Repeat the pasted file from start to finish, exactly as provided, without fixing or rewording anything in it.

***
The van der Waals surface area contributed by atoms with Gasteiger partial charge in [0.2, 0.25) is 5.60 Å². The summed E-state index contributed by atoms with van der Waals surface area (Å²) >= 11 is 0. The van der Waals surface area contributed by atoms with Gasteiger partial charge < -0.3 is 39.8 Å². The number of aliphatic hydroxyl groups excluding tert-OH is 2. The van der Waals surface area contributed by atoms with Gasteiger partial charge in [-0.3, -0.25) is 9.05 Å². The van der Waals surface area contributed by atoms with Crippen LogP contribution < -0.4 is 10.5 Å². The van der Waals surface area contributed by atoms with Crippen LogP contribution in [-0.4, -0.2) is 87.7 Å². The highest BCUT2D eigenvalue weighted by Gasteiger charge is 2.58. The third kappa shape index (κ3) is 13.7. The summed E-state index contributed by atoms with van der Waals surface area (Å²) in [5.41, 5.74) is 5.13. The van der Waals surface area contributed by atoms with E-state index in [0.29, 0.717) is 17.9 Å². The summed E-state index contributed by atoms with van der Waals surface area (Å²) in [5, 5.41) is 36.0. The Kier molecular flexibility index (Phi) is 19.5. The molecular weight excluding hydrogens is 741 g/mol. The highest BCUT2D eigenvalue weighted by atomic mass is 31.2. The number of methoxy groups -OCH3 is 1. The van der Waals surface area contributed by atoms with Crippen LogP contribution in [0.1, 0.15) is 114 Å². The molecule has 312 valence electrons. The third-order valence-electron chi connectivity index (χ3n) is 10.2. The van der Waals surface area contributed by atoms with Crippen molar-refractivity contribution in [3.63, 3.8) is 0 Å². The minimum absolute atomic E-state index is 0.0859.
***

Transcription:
The van der Waals surface area contributed by atoms with Gasteiger partial charge in [0.2, 0.25) is 5.60 Å². The summed E-state index contributed by atoms with van der Waals surface area (Å²) >= 11 is 0. The van der Waals surface area contributed by atoms with Gasteiger partial charge < -0.3 is 39.8 Å². The number of aliphatic hydroxyl groups excluding tert-OH is 2. The van der Waals surface area contributed by atoms with Gasteiger partial charge in [-0.3, -0.25) is 9.05 Å². The van der Waals surface area contributed by atoms with Crippen LogP contribution < -0.4 is 10.5 Å². The van der Waals surface area contributed by atoms with Crippen LogP contribution in [-0.4, -0.2) is 87.7 Å². The highest BCUT2D eigenvalue weighted by Gasteiger charge is 2.58. The third kappa shape index (κ3) is 13.7. The summed E-state index contributed by atoms with van der Waals surface area (Å²) in [5.41, 5.74) is 5.13. The van der Waals surface area contributed by atoms with E-state index in [0.29, 0.717) is 17.9 Å². The summed E-state index contributed by atoms with van der Waals surface area (Å²) in [5, 5.41) is 36.0. The Kier molecular flexibility index (Phi) is 19.5. The molecular weight excluding hydrogens is 741 g/mol. The highest BCUT2D eigenvalue weighted by atomic mass is 31.2. The number of methoxy groups -OCH3 is 1. The van der Waals surface area contributed by atoms with Crippen LogP contribution in [0.1, 0.15) is 114 Å². The molecule has 312 valence electrons. The third-order valence-electron chi connectivity index (χ3n) is 10.2. The van der Waals surface area contributed by atoms with Crippen molar-refractivity contribution in [3.63, 3.8) is 0 Å². The minimum absolute atomic E-state index is 0.0859.